Over the weekend came news that Disney’s theatrical division is working on some new adaptations of films from its back catalogue. Freaky Friday, Father of the Bride, The Jungle Book, The Hunchback of Notre Dame and Dumbo are all in development, as is an adaptation of Tim Burton’s Alice in Wonderland and a reworked version of The Little Mermaid. Newsies and Aladdin had previously been announced.
Ironically, before that article was published I had been having a conversation on Twitter about Disney films that could be adapted for the stage, as a direct result from having reviewed The Lion King.
While the announcement above includes lots of new projects, I was left thinking: what other films from the House of Mouse could make the transition to the theatre? So here are ten of my suggestions, in a more-or-less-arbitrary Letterman-style countdown from 10 to 1. And note I’ve ignored many of the Perrault-inspired fairytale features (Cinderella, et al), which sail a little too close to the British panto oeuvre.
Which has the potential to be the next Lion King, and which the next Tarzan, I wonder?
A live action film from my childhood, which saw Jodie Foster being persuaded by a conman (Leo McKern) to pose as the missing heir to the Candleshoe estate, in an effort to locate the treasure hidden by one of the family’s long-dead ancestors. With Helen Hayes in a grandmotherly role (her final screen performance) and David Niven as a butler who plays several different roles in an attempt to hide from her how broke the estate is, it’s a slight film, but the story would be strong enough to support a number of songs.
9. The Happiest Millionaire
Originally a live action musical with music by the Sherman Brothers (Mary Poppins et al), the 1967 film starred Tommy Steele as a butler who joins the household of an eccentric 1916 family headed by Fred MacMurray.
8. Dead Poets Society
What? That’s not a Disney film, surely? Well, it was produced by Disney’s Touchstone Pictures, as was Father of the Bride – and if the latter is eligible for a Disney theatrical makeover, so can this tale of an inspirational teacher whose penchant for encouraging the breaking of rules has tragic consequences.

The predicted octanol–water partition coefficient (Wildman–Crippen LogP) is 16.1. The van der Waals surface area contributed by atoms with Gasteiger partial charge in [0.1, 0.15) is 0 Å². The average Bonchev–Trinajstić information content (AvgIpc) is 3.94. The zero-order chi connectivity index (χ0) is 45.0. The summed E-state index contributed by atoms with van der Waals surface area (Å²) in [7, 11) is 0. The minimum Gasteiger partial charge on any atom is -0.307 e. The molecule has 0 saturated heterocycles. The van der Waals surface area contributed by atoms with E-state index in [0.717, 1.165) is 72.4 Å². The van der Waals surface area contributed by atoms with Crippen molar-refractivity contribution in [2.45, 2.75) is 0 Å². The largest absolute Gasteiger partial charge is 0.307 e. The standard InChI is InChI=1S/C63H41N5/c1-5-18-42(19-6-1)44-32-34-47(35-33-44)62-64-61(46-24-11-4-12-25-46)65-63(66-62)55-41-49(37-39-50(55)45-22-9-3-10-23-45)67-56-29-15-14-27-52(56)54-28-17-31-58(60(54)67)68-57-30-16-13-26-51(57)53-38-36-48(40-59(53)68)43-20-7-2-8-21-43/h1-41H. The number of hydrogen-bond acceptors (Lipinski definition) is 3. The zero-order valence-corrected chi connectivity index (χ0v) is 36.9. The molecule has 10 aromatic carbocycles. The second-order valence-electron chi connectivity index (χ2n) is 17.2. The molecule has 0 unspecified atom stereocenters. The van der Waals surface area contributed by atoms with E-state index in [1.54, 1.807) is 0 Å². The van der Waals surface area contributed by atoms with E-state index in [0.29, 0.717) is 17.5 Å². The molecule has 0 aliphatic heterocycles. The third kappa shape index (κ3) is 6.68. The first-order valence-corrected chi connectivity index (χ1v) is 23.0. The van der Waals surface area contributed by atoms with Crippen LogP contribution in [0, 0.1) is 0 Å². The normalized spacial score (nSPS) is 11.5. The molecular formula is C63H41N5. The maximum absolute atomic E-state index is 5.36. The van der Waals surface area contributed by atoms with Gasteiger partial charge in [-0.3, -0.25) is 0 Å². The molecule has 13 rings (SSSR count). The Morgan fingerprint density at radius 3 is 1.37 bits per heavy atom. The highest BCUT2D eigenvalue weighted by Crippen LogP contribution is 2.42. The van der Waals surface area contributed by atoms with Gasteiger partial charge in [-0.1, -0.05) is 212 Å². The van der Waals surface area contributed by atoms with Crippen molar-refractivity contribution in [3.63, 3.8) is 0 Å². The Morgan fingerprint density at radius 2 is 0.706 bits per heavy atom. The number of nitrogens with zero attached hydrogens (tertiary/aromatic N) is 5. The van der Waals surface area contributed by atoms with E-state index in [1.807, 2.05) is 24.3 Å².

7. The Sword in the Stone
Variations on the Arthurian myth are slightly in vogue on the small screen at the moment, with the BBC’s Merlin about to be joined by Camelot, made by the US cable channel Starz. And while Lerner and Loewe’s Camelot the stage musical is remembered fondly, the Disney take, which looks at the young Arthur’s ascent to kinghood, could lend a different view on the mythology.
Disney’s adaptation of the story about a puppet who wanted to be a real boy would require some work to convince an audience that the actor in the title role was really made of wood, but there’s scope for transformation scenes – both with Pinocchio’s stretching nose, and the naughty boys who turn into donkeys – which could blow audiences away if done correctly.
The 1940 film only has five musical numbers (not counting reprises), but a further six were written but never used.
5. Ruthless People
Another Touchstone picture, this black comedy saw sees a couple clumsily manage a kidnapping attempt on a wealthy heiress, only to find that her husband doesn’t want her back and in fact is quite keen for the couple to kill her.
Possibly not one for the children, but the story’s strong enough to contain both knockabout farce and the occasional romantic moment.
4. Bedknobs and Broomsticks
She may be the sprightliest 85-year old around, but sadly Angela Lansbury is, I fear, too old to reprise her role as Miss Price, the rather ineffectual witch who ends up looking after three wartime evacuees. In an industry that needs more roles for leading women of a certain age, though, this could be a real showcase for a female performer. The film, based on Mary Norton’s children’s book, never quite managed the magic of Mary Poppins, but the spectacle of a flying bed and the promise of visiting many fantasy worlds is enchanting.
Plus, any film which contains the line “What’s that got to do with my nob?” has got to have a stage life, hasn’t it?
3. Dick Tracy
The film itself was one of the most stylised adaptations of any comic strip cartoon, and played host to some wonderful costume and make-up work. There was Madonna too, of course, but even she couldn’t mess up the songs created for the film by the incomparable Stephen Sondheim. However hard she tried.
2. Something Wicked This Way Comes
Sometimes I think flawed movies that don’t quite work can make for better stage adaptations, as there’s less of a feeling that one has to slavishly copy from the source material. This 1980s creepy chiller (adapted from the Ray Bradbury novel) starred Jonathan Pryce as Mr Dark, the owner of a mysterious carnival that abducted people by promising to fulfil their childhood fantasies.
I’d love to see this on stage, a dark and brooding piece, evoking the spirit of Halloween all year round.
1. The Aristocats
If Disney can make a monumental global success out of big cats with The Lion King, they could surely do the same with the hep cats of this 1970 musical. It’s got the perfect ingredients – cross-cultural divide (the upper class Duchess and her brood of inquisitive kittens versus alley cat Thomas O’Malley), a great villain in the shape of the evil butler, Edgar – and most of all, it has a great sound, most especially with Scat Cat (played by the legendary Scatman Crothers in the film) and his band.
Most importantly, musically it would be unlike anything currently playing in the West End or Broadway. And it would have the potential to be the cool ticket in town.
After all, everybody wants to be a cat. Because a cat’s the only cat who knows where it’s at…